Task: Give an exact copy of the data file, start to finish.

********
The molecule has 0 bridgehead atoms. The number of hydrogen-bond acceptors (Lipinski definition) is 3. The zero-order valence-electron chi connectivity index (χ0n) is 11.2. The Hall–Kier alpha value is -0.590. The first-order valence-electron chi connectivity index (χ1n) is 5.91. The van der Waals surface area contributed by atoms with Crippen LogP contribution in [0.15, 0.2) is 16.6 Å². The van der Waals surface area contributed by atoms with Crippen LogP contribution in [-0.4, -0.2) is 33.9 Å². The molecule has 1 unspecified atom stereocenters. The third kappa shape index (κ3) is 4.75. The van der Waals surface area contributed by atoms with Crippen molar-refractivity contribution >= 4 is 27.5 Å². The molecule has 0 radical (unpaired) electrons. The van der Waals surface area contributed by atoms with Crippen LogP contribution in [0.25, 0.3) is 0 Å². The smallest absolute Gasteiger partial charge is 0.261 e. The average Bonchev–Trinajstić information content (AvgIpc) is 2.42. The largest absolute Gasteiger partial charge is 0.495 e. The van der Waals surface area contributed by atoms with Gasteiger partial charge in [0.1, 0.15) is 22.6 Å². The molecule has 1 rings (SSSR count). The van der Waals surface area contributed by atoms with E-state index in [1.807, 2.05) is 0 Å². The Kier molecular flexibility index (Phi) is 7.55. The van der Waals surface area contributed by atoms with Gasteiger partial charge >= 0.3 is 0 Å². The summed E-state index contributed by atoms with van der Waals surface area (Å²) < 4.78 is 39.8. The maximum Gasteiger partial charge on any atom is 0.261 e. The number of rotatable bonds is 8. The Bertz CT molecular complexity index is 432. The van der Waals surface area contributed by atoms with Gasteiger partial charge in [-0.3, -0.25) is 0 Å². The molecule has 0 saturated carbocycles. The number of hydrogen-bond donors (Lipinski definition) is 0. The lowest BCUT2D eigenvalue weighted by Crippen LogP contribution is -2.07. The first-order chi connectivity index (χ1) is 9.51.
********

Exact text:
The molecule has 0 bridgehead atoms. The number of hydrogen-bond acceptors (Lipinski definition) is 3. The zero-order valence-electron chi connectivity index (χ0n) is 11.2. The Hall–Kier alpha value is -0.590. The first-order valence-electron chi connectivity index (χ1n) is 5.91. The van der Waals surface area contributed by atoms with Crippen LogP contribution in [0.15, 0.2) is 16.6 Å². The van der Waals surface area contributed by atoms with Crippen LogP contribution in [-0.4, -0.2) is 33.9 Å². The molecule has 1 unspecified atom stereocenters. The third kappa shape index (κ3) is 4.75. The van der Waals surface area contributed by atoms with Crippen molar-refractivity contribution >= 4 is 27.5 Å². The molecule has 0 radical (unpaired) electrons. The van der Waals surface area contributed by atoms with Crippen LogP contribution in [0.25, 0.3) is 0 Å². The smallest absolute Gasteiger partial charge is 0.261 e. The average Bonchev–Trinajstić information content (AvgIpc) is 2.42. The largest absolute Gasteiger partial charge is 0.495 e. The van der Waals surface area contributed by atoms with Gasteiger partial charge in [0.1, 0.15) is 22.6 Å². The molecule has 1 rings (SSSR count). The van der Waals surface area contributed by atoms with E-state index in [1.807, 2.05) is 0 Å². The Kier molecular flexibility index (Phi) is 7.55. The van der Waals surface area contributed by atoms with Gasteiger partial charge >= 0.3 is 0 Å². The summed E-state index contributed by atoms with van der Waals surface area (Å²) < 4.78 is 39.8. The maximum Gasteiger partial charge on any atom is 0.261 e. The number of rotatable bonds is 8. The Bertz CT molecular complexity index is 432. The van der Waals surface area contributed by atoms with Gasteiger partial charge in [-0.3, -0.25) is 0 Å². The molecule has 0 saturated carbocycles. The number of hydrogen-bond donors (Lipinski definition) is 0. The lowest BCUT2D eigenvalue weighted by Crippen LogP contribution is -2.07. The first-order chi connectivity index (χ1) is 9.51.